Alan L. Tharp
The many and powerful data structures for representing information physically (in contrast to a database management system that represents information with logical structures) are introduced by this book. Specialized data structures are covered, and there is an explanation of how to choose the appropriate algorithm or data structure for the job at hand. The four sections treat primary file organizations, bit level and related structures, tree structures, and file sorting. The opening chapters cover sequential file organization, direct file organization, indexed sequential file organization, bits of information, secondary key retrieval, and bits and hashing.
What's a correct and good way to implement
I am talking about the function that returns a hashcode that is then used to insert objects into hashtables aka dictionaries.
__hash__() returns an integer and is used for "binning" objects into hashtables I assume that the values of the returned integer should be uniformly distributed for common data (to minimize collisions).
What's a good practice to get such values? Are collisions a problem?
In my case I have a small class which acts as a container class holding some ints, some floats and a string.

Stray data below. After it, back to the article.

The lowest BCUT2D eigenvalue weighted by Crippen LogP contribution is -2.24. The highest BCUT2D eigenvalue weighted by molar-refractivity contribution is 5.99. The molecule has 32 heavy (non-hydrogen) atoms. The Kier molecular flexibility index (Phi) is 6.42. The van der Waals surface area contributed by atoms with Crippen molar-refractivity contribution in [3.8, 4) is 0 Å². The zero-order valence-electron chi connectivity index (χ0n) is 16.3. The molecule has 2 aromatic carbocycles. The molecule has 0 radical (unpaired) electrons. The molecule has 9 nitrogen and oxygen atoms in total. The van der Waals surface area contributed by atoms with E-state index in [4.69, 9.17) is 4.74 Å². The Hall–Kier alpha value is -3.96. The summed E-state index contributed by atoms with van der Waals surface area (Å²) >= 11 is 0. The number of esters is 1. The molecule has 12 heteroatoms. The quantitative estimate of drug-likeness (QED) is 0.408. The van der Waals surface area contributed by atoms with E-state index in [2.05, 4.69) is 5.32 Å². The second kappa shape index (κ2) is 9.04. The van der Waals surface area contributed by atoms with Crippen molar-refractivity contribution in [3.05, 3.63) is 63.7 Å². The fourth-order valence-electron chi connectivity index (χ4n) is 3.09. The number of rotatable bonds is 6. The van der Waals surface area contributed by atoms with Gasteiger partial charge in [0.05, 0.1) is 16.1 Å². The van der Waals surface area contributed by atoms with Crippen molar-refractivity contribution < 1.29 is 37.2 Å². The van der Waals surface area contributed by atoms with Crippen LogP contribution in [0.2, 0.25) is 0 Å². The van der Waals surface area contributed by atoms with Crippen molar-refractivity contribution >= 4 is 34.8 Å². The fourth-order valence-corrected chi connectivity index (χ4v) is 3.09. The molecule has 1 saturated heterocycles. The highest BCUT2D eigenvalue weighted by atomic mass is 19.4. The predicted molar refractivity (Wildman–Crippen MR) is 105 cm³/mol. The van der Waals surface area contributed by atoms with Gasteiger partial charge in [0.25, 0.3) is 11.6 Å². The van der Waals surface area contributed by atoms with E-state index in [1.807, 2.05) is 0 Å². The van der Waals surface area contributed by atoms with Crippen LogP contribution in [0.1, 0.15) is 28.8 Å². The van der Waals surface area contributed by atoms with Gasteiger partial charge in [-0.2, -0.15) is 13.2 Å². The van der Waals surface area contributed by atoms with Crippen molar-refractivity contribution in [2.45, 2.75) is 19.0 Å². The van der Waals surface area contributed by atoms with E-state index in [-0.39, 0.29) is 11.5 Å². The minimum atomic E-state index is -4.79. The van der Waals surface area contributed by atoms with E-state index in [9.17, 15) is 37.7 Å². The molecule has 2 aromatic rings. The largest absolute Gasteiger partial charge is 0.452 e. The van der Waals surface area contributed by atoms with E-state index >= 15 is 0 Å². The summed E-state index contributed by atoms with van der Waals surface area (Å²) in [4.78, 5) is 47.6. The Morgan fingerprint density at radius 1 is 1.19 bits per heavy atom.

I can try to answer the second part of your question.
The collisions will probably result not from the hash code itself, but from mapping the hash code to an index in a collection. So for example your hash function could return random values from 1 to 10000, but if your hash table only has 32 entries you'll get collisions on insertion.
In addition, I would think that collisions would be resolved by the collection internally, and there are many methods to resolve collisions. The simplest (and worst) is, given an entry to insert at index i, add 1 to i until you find an empty spot and insert there. Retrieval then works the same way. This results in inefficient retrievals for some entries, as you could have an entry that requires traversing the entire collection to find!
Other collision resolution methods reduce the retrieval time by moving entries in the hash table when an item is inserted to spread things out. This increases the insertion time but assumes you read more than you insert. There are also methods that try and branch different colliding entries out so that entries to cluster in one particular spot.
Also, if you need to resize the collection you will need to rehash everything or use a dynamic hashing method.
In short, depending on what you're using the hash code for you may have to implement your own collision resolution method. If you're not storing them in a collection, you can probably get away with a hash function that just generates hash codes in a very large range. If so, you can make sure your container is bigger than it needs to be (the bigger the better of course) depending on your memory concerns.
Here are some links if you're interested more:
Wikipedia also has a summary of various collision resolution methods:
Also, "File Organization And Processing" by Tharp covers alot of collision resolution methods extensively. IMO it's a great reference for hashing algorithms.